Karla C. Hawley, MT-BC, M.Ed. is the Neurologic Music Therapy Director at the Snohomish County Music Project. Hawley is a Board-Certified Music Therapist and Neurologic Fellow. She supervises and delivers care to all ages: from seniors with aging-related disorders to adjudicated youth reintegrating with the community.
We sat down with Hawley to share her experiences working with such diverse populations in Snohomish County as well as growth and challenges in 2016.
Getting into Music Therapy
“I love music. I love what it feels like when I’m playing music with other people. When we’re all together playing, it’s this very yummy place of feeling connected, having fun, and being creative. I’ve been playing the piano since I was 4 years old. The joy of playing, for me, is just wonderful.
“When I realized how good I felt after playing, I wanted to understand, “why does this happen? I want to be able to do this for others.” My major in college was biology and pre-med and child psychology. I did’t know about music therapy even though it was in existence at the time. I’ve had this sojourn on the West Coast discovering what music does for us: the science, the biology of it, and what it does emotionally and psychologically.
“I found music therapy after getting my Master’s in education and all my undergraduate work in biology and psychology. I realized there is a way of using music as a tool for the betterment of community, of self, of family: all of our concentric circles of connection.”
Key Experiences with Our Community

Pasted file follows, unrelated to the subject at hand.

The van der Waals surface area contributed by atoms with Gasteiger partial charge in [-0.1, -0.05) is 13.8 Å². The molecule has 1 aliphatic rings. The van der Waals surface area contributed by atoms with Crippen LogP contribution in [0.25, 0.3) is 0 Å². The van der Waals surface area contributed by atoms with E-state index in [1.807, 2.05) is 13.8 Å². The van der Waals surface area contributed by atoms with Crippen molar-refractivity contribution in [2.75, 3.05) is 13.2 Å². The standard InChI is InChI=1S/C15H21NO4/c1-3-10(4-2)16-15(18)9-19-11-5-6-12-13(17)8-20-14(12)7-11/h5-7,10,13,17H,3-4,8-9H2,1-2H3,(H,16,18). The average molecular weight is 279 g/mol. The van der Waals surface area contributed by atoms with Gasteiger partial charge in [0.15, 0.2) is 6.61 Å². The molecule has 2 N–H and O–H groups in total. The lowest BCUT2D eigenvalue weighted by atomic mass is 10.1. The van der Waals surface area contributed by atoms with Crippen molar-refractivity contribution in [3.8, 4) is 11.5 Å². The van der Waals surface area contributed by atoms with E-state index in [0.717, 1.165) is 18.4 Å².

“Most recently, I was working with a client at-risk of suicide. In using some specific neurological music therapy techniques, they’ve noticed that the nightmares have lessened, the anxiety has decreased while clarity of thought has increased. Self-concept and self-esteem have increased. The desire to move forward and look for a job has increased. I’m excited for them.
“Another individual was referred to us by the Denny Juvenile Center during our sessions at the Northwest Music Hall. Now that he’s close to graduating the program, he wants to come back and do his high-school required volunteer work here at the Music Project. He was really excited at the possibility of “being one of you guys. I can come here and help out.” That was wonderful that he found something positive here in terms of self-expression and safety while learning about music and about himself.
“In working with individuals with Alzheimer’s, watching a person light up when their favorite songs are being played is a highlight for me. Having their songbook ready for them and singing their songs –together- helps share something really meaningful.”
Growth and Challenges in 2016
“This time last year, we had three sites where we were providing music therapy programs. In August 2015, we had nine sites. By the end of the year, we’ll have twelve sites. We’re rapidly growing.”
“There’s such a need for this kind of work. We’re filling gaps for people, even when insurance doesn’t cover it. There’s a strong need for mental health resources. We also need more music therapists in order to service the needs for the entire community. Improving access to care and expanding programs are huge challenges but also attainable ones in 2016.”